Buying a new car is a lot like going to the dentist: nobody really wants to go through it, but we all want the impressive results that come from the visit. According to Alan Ramsdell at Auto Buying Consultants of Maine, there’s good reason to be wary when entering the car lot. But doing some research beforehand can help you land a great deal on wheels.
“Most people put all their research into the car they want to buy, and they don’t pay enough attention to the car they’re trading in,” he says. “They let the dealership undervalue their trade by thousands of dollars.”
Do your homework
Knowing what you can get for your trade-in is the first step in ensuring a fair deal. But before heading to the dealership, here are some other things to check on:
- Rebates. There are numerous rebates available to help save money. Visit Consumer Reports online to get an update on current offers.
- Financing. You may pay more in hidden costs if you get financed through the dealership, so Ramsdell recommends checking all sources of financing for the best rate. Some banks will offer lower rates than the dealerships but from time to time dealerships will advertise financing specials that would be more beneficial than financing with a bank or credit union.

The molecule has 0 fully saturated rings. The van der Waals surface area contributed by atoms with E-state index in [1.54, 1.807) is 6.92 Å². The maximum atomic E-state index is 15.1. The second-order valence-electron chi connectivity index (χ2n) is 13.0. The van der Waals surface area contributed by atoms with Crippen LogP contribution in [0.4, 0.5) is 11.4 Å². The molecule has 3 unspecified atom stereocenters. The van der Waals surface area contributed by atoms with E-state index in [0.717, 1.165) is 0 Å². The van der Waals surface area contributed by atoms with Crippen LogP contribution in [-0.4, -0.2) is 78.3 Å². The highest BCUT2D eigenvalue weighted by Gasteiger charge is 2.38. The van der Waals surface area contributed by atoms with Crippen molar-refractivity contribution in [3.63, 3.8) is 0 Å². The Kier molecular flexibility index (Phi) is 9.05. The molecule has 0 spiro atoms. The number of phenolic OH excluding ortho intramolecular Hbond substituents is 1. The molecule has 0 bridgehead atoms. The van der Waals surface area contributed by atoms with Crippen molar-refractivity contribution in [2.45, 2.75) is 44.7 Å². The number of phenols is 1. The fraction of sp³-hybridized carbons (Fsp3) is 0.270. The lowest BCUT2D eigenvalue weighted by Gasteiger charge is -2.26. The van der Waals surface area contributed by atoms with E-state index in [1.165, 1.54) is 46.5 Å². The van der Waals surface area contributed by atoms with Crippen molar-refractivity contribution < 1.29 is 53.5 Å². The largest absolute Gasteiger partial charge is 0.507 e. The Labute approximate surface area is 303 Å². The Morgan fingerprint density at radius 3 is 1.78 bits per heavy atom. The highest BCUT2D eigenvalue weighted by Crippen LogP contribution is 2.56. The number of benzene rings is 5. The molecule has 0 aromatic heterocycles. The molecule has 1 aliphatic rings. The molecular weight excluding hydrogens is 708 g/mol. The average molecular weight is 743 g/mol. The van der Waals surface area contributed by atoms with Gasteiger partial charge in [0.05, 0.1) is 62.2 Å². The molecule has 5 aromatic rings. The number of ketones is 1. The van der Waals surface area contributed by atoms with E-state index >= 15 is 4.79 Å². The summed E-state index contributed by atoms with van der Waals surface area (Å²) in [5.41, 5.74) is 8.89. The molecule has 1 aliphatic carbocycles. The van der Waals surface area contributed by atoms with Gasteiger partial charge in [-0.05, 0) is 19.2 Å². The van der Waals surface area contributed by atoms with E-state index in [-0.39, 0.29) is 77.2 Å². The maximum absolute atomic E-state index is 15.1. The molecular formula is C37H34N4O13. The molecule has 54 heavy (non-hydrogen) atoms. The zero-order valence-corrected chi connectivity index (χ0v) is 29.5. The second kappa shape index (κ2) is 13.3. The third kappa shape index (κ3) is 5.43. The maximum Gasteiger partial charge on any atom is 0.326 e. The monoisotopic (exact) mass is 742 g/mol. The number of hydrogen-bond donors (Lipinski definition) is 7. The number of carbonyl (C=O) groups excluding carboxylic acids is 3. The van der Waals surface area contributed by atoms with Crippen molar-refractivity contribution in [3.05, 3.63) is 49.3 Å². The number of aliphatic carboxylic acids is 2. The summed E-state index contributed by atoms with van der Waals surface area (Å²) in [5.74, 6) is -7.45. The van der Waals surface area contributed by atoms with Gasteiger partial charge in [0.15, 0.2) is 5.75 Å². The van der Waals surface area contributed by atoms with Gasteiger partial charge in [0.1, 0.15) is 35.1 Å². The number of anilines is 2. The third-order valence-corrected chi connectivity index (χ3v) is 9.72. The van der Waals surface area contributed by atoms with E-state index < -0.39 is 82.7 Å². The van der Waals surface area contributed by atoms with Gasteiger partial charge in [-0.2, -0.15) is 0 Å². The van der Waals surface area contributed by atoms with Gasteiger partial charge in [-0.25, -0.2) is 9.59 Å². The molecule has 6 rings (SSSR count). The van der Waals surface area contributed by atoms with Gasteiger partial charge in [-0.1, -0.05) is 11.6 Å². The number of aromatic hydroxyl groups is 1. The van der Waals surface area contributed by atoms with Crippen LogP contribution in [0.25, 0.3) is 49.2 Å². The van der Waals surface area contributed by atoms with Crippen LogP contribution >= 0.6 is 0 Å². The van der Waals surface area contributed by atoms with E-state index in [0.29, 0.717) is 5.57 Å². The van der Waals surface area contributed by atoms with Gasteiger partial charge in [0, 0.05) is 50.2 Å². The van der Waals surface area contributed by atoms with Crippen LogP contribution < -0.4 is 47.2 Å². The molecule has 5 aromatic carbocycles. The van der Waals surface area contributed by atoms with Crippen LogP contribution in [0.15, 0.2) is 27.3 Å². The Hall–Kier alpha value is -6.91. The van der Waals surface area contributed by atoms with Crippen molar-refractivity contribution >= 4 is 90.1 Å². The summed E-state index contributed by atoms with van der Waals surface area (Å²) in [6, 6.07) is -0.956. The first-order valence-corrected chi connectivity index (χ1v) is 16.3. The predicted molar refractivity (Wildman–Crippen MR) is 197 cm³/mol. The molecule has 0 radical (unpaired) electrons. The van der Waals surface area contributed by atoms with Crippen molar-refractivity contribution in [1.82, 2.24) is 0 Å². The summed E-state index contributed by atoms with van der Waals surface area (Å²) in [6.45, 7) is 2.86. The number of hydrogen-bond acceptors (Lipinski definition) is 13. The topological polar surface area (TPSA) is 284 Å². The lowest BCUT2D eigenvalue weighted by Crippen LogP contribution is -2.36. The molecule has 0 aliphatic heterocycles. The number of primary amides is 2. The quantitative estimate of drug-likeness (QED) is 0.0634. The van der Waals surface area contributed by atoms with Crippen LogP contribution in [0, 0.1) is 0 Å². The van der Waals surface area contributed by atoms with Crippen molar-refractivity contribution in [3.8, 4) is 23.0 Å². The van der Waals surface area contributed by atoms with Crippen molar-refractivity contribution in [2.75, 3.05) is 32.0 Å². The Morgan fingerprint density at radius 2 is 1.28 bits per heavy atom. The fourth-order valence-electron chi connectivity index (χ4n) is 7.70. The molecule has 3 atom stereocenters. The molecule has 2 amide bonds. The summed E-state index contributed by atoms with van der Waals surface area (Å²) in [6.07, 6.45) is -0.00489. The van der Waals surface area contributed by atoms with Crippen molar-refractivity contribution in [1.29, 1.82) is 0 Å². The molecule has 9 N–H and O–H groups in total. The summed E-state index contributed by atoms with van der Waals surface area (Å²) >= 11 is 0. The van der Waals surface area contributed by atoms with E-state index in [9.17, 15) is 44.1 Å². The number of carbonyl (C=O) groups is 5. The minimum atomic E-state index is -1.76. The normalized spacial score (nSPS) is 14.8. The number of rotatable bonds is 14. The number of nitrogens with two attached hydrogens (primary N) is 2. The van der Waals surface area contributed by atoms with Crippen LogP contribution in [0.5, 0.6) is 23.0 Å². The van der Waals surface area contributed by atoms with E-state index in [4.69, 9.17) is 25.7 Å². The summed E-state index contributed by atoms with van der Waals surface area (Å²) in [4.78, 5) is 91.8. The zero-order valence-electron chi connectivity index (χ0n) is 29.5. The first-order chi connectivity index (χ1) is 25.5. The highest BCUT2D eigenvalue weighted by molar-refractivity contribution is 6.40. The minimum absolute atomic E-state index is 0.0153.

- Aftermarket markups. Extended warranties, undercoatings, Scotchgard—they’re all “extras” that are encouraged at the end of the sale. Research what you need … and pass up what you don’t.
- Go certified. If you’re buying used, certification programs ensure that the car is approved for resale by the manufacturer—and it will carry a 12-month, bumper-to-bumper warranty, just like a new car.
- Know when to leave. If the deal doesn’t seem right, don’t hesitate to get up and leave.